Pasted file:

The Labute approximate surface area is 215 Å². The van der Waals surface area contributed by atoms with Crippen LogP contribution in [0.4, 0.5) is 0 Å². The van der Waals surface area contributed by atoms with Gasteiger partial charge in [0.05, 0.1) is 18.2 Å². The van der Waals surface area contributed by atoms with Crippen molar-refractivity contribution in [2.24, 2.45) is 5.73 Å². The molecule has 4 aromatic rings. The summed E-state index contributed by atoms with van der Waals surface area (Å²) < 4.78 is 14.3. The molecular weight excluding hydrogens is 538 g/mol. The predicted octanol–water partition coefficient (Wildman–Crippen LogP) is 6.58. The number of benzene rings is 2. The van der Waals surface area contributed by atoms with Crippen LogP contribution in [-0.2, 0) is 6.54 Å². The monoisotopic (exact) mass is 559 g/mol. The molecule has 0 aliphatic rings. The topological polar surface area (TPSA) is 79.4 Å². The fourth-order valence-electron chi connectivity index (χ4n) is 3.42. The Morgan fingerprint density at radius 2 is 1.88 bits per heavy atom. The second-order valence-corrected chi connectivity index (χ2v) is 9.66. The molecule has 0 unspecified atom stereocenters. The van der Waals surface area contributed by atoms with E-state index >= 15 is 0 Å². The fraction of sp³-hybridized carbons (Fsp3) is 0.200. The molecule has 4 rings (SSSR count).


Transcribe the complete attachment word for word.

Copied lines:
The Labute approximate surface area is 215 Å². The van der Waals surface area contributed by atoms with Crippen LogP contribution in [0.4, 0.5) is 0 Å². The van der Waals surface area contributed by atoms with Gasteiger partial charge in [0.05, 0.1) is 18.2 Å². The van der Waals surface area contributed by atoms with Crippen molar-refractivity contribution in [2.24, 2.45) is 5.73 Å². The molecule has 4 aromatic rings. The summed E-state index contributed by atoms with van der Waals surface area (Å²) < 4.78 is 14.3. The molecular weight excluding hydrogens is 538 g/mol. The predicted octanol–water partition coefficient (Wildman–Crippen LogP) is 6.58. The number of benzene rings is 2. The van der Waals surface area contributed by atoms with Crippen LogP contribution in [-0.2, 0) is 6.54 Å². The monoisotopic (exact) mass is 559 g/mol. The molecule has 0 aliphatic rings. The topological polar surface area (TPSA) is 79.4 Å². The fourth-order valence-electron chi connectivity index (χ4n) is 3.42. The Morgan fingerprint density at radius 2 is 1.88 bits per heavy atom. The second-order valence-corrected chi connectivity index (χ2v) is 9.66. The molecule has 0 unspecified atom stereocenters. The van der Waals surface area contributed by atoms with E-state index >= 15 is 0 Å². The fraction of sp³-hybridized carbons (Fsp3) is 0.200. The molecule has 4 rings (SSSR count).